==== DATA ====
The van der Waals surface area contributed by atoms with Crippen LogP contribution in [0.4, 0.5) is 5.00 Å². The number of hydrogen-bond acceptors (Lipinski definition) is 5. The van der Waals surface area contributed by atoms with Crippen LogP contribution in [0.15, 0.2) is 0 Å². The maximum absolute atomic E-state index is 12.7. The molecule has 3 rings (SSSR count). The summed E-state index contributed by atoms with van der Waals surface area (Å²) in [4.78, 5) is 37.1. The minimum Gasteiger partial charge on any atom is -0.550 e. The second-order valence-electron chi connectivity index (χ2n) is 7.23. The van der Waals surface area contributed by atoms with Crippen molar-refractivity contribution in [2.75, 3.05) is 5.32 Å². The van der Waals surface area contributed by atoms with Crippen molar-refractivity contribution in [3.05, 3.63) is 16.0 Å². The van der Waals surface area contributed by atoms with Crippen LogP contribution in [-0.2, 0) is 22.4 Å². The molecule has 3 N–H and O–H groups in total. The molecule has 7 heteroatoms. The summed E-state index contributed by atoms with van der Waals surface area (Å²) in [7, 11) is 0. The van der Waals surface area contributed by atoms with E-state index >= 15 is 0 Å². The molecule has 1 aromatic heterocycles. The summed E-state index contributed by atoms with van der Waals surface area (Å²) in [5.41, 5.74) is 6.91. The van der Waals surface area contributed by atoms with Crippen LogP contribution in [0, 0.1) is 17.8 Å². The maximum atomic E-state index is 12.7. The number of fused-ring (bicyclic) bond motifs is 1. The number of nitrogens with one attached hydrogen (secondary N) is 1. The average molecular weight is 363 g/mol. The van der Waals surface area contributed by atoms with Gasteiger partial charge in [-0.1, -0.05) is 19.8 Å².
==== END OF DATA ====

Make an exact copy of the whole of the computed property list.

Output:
The van der Waals surface area contributed by atoms with Crippen LogP contribution in [0.4, 0.5) is 5.00 Å². The number of hydrogen-bond acceptors (Lipinski definition) is 5. The van der Waals surface area contributed by atoms with Crippen LogP contribution in [0.15, 0.2) is 0 Å². The maximum absolute atomic E-state index is 12.7. The molecule has 3 rings (SSSR count). The summed E-state index contributed by atoms with van der Waals surface area (Å²) in [4.78, 5) is 37.1. The minimum Gasteiger partial charge on any atom is -0.550 e. The second-order valence-electron chi connectivity index (χ2n) is 7.23. The van der Waals surface area contributed by atoms with Crippen molar-refractivity contribution in [2.75, 3.05) is 5.32 Å². The van der Waals surface area contributed by atoms with Crippen molar-refractivity contribution in [3.05, 3.63) is 16.0 Å². The van der Waals surface area contributed by atoms with Crippen LogP contribution in [-0.2, 0) is 22.4 Å². The molecule has 3 N–H and O–H groups in total. The molecule has 7 heteroatoms. The summed E-state index contributed by atoms with van der Waals surface area (Å²) in [7, 11) is 0. The van der Waals surface area contributed by atoms with E-state index >= 15 is 0 Å². The molecule has 1 aromatic heterocycles. The summed E-state index contributed by atoms with van der Waals surface area (Å²) in [5.41, 5.74) is 6.91. The van der Waals surface area contributed by atoms with Crippen LogP contribution in [0, 0.1) is 17.8 Å². The maximum atomic E-state index is 12.7. The number of fused-ring (bicyclic) bond motifs is 1. The number of nitrogens with one attached hydrogen (secondary N) is 1. The average molecular weight is 363 g/mol. The van der Waals surface area contributed by atoms with Gasteiger partial charge in [-0.1, -0.05) is 19.8 Å².